William Gorgas, the Sanitary Officer of the Canal


Material Information

William Gorgas, the Sanitary Officer of the Canal
Physical Description:
Angrick, Bill ( donor )
Keystone View Company
Place of Publication:
Meadville, PA
Publication Date:


Subjects / Keywords:
Portraits   ( fast )
Public administration   ( fast )
Spatial Coverage:
Panama -- Central America


A portrait of William Gorgas, the Sanitary Officer of the Canal, at his desk.
Scope and Content:
B. L. Singley founded The Keystone View Company in 1892 in Meadville, Pennsylvania. The company quickly became the world's largest view company, having at least 250,000 negatives (of which some 50,000 were available as numbered views) by the 1930s. These images were meant to bring international experiences into the palm of the average person's hand, to be revisted in private or during social gatherings. It has been said that the ability of the stereograph to bring vicarious experiences to faraway people makes this medium parallel to the internet or television today. The Keystone View Company also focused on the educational value of their products, employing teams of people to write explanatory texts that were printed on the backs of the stereograph cards. This text, along with the imagery, presents the dominant vision of American ideals and interests during the late nineteenth and early twentieth centuries. Source 1: http://www.oac.cdlib.org/findaid/ark:/13030/ft1q2n999m/ Source 2: http://www.yellowstonestereoviews.com/publishers/keystone.html
Gifted on behalf of William P. and Barbara L. Angrick

Record Information

Source Institution:
University of Florida
Holding Location:
Panama Canal Museum Collection at the University of Florida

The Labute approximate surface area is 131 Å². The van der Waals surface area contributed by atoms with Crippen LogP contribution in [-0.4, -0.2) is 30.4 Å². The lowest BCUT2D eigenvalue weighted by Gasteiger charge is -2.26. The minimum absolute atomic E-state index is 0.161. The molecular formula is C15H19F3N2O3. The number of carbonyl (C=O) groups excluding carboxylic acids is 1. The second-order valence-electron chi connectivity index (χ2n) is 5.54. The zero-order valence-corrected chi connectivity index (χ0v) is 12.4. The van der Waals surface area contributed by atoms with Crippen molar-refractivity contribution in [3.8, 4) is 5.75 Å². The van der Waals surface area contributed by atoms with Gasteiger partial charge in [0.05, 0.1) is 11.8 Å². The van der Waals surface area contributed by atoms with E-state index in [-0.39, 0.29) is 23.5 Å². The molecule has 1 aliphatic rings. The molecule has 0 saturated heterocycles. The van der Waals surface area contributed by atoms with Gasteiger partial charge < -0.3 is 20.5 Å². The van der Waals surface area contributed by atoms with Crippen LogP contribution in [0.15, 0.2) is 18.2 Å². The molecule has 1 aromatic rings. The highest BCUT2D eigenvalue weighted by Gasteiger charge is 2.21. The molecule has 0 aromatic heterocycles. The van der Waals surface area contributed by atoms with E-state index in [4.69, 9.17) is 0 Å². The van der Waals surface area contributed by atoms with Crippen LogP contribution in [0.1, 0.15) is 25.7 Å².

Rights Management:
Public Domain Presumed (e.g. expiry of copyright term): This item is presumed to be in the public domain. The University of Florida George A. Smathers Libraries respect the intellectual property rights of others and do not claim any copyright interest in this item. Users of this work have responsibility for determining copyright status prior to reusing, publishing or reproducing this item for purposes other than what is allowed by fair use or other copyright exemptions. Any reuse of this item in excess of fair use or other copyright exemptions requires permission of the copyright holder.
Resource Identifier:
accession number - 2013.2.95
System ID:

Full Text


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The first fight the Americans made in Pan-
ama was against disease.
Colonel W. C. Gorgas was the man who look-
ed after the health of the Canal Zone. In the
Spanish-American War it was learned that mos-
quitoes of certain kinds carry the germs of
yellow fever and malaria. From 1898 to 1902
Col. Gorgas was in Havana, Cuba, and suc-
ceeded in freeing that city of the disease. By a
special Act of Congress he was made assistant
surgeon-general with the rank of colonel. In
1904 he was sent to the Canal Zone where he
waged a war against mosquitoes, rats and mice.
Buildings were screened, houses and streets
were cleaned. Food offered for sale was pro-
tected from flies. Every person who entered
the Canal Zone was examined and all ships
were held until it was certain that no one had
any contagious disease. The Canal Zone had a


lower death rate than any other place in the
world. The work which Colonel Gorgas did
was as great as that of the engineers and this
was recognized by the United States. In 1914
he was made surgeon-general in the United
States army with the rank of a brigadier-
General Gorgas and his associates did more
than take care of the health of the people of the
Canal Zone. They proved absolutely that san-
itary conditions are possible in a tropical cli-
mate and that men can do both mental and
manual labor in the tropics. In 1913, Gen.
Gorgas went to South Africa at the request of
the British Government, where thousands of
Kaffirs were dying of pneumonia. After two
years there he eradicated yellow fever from
Guayaquil, Ecuador.
Copyright by The Keystone View Company

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